Top designers rev up a fashion week that tottered at times
What happened to the days when South African fashion weeks took place during working hours? Editors, fashion directors, buyers and invited media would block off chunks of their working week and early evenings to attend, represent and cover.
Instead, as the media, we find ourselves scrambling for appropriately fashion-forward evening outfits and jostling for front-row seats (myself included) so we can look the part.
In recent years, the events have become more social occasions than anything else, stretching from three to five days to showcase a clutch of great designers such as David Tlale, Rich Mnisi and Marianne Fassler – but, frankly, too many more who should seriously rethink whether a runway is the right platform for their label or brand.
African Fashion International’s (AFI) Mercedes-Benz Fashion Week Johannesburg mostly played out under a beautifully appointed marquee at Melrose Arch from March 5 to 7.
AFI can be commended for creating an immaculate space and making ticket collection and media accreditation easy as well as democratising the front row in its expanse.
At local and international fashion weeks, the celebrities, socialites and respected bloggers in the frow (front row) make for great fashion-report fodder along with the garments, but apart from a handful, such as Bonang Matheba, Azania Mosaka and Zuraida Jardine, I didn’t see many of the usual contingent present.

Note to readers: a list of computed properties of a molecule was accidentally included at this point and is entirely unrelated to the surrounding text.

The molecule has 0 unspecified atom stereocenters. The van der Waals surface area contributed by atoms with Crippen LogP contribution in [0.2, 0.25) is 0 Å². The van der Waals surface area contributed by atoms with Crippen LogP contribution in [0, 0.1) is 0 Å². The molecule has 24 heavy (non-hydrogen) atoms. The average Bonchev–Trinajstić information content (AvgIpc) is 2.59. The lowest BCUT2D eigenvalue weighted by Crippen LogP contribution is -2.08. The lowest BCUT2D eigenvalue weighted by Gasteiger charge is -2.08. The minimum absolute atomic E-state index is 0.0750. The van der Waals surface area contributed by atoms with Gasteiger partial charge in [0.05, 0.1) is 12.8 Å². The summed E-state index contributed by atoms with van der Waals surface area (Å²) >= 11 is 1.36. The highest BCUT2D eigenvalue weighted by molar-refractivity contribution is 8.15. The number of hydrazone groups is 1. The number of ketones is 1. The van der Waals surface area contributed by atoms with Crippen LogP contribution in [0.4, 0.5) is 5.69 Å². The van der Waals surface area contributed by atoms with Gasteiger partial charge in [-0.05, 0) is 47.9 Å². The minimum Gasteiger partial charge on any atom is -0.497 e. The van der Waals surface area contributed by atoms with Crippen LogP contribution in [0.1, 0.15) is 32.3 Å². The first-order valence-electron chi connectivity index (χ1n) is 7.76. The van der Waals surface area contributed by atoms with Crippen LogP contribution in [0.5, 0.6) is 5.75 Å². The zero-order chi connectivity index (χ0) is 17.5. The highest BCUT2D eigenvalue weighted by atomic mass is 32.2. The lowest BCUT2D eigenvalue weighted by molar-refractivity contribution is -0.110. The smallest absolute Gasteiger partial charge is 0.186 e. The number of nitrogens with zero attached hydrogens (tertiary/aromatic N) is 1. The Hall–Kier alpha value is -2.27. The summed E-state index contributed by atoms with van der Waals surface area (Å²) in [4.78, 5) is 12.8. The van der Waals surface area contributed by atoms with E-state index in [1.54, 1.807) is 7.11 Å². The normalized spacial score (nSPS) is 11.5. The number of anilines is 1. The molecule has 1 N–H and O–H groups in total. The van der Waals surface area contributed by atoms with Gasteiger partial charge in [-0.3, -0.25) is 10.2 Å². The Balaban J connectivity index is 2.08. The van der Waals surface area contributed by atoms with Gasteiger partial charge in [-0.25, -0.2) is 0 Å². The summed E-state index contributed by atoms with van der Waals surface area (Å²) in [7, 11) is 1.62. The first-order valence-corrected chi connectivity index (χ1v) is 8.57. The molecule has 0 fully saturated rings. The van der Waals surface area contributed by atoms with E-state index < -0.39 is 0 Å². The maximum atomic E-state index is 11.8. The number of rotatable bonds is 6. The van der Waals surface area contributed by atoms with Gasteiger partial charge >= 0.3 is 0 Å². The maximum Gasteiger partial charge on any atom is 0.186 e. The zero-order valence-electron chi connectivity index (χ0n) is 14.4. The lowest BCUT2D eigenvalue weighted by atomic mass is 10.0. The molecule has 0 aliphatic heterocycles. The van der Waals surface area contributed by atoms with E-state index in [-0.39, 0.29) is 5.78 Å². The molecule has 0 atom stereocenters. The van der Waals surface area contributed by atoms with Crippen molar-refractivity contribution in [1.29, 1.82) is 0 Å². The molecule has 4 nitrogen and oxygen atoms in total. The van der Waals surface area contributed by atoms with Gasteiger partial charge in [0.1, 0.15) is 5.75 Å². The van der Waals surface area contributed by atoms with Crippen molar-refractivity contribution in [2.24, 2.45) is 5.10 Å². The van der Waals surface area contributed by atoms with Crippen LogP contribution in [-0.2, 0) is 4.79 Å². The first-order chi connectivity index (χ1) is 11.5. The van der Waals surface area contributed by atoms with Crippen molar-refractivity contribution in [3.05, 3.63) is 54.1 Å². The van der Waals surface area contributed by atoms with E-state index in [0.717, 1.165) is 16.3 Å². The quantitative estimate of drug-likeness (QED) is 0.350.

Earlier this year, Business of Fashion reported that after a five-year partnership, Mercedes-Benz was pulling out of New York Fashion Week.
So one wonders whether this will affect the existence of this particular platform. The sponsor reportedly supports more than 50 fashion engagements globally but their recent withdrawal in New York might be fuelling rumours that this past showcase was AFI’s last.
It might also go far in explaining why on day two of the showcase, media were transported from Melrose Arch to the Johannesburg Art Gallery for the last fashion show dubbed the AFI NextGen.
If you’re going to go out, you might as well go big right? I was excited for the often forgotten gallery to get some foot traffic from the media. And with eager anticipation as we rolled along in one of three allocated buses, I was looking forward to the juxtaposition of emerging fashion designs in a gallery space established in 1912 and designed by Sir Edward Lutyens (also responsible for the Anglo-Boer War Memorial in Saxonwold, Johannesburg).
The building was later extended and renovated without detracting from the original building style and architecture and it is stately in appearance and size, housing one of the largest art collections in Africa, ranging from 15th century European to African art.
But instead of a showcase that could have acted as benchmark for future off-site fashion shows, we were bustled into an empty basement room where the models had been instructed to weave in and out of the crowd.
And sadly, I missed seeing 90% of the featured designers, including Rich Mnisi’s collection, which I spotted on Instagram a day later. What a missed opportunity.
The collections that stood out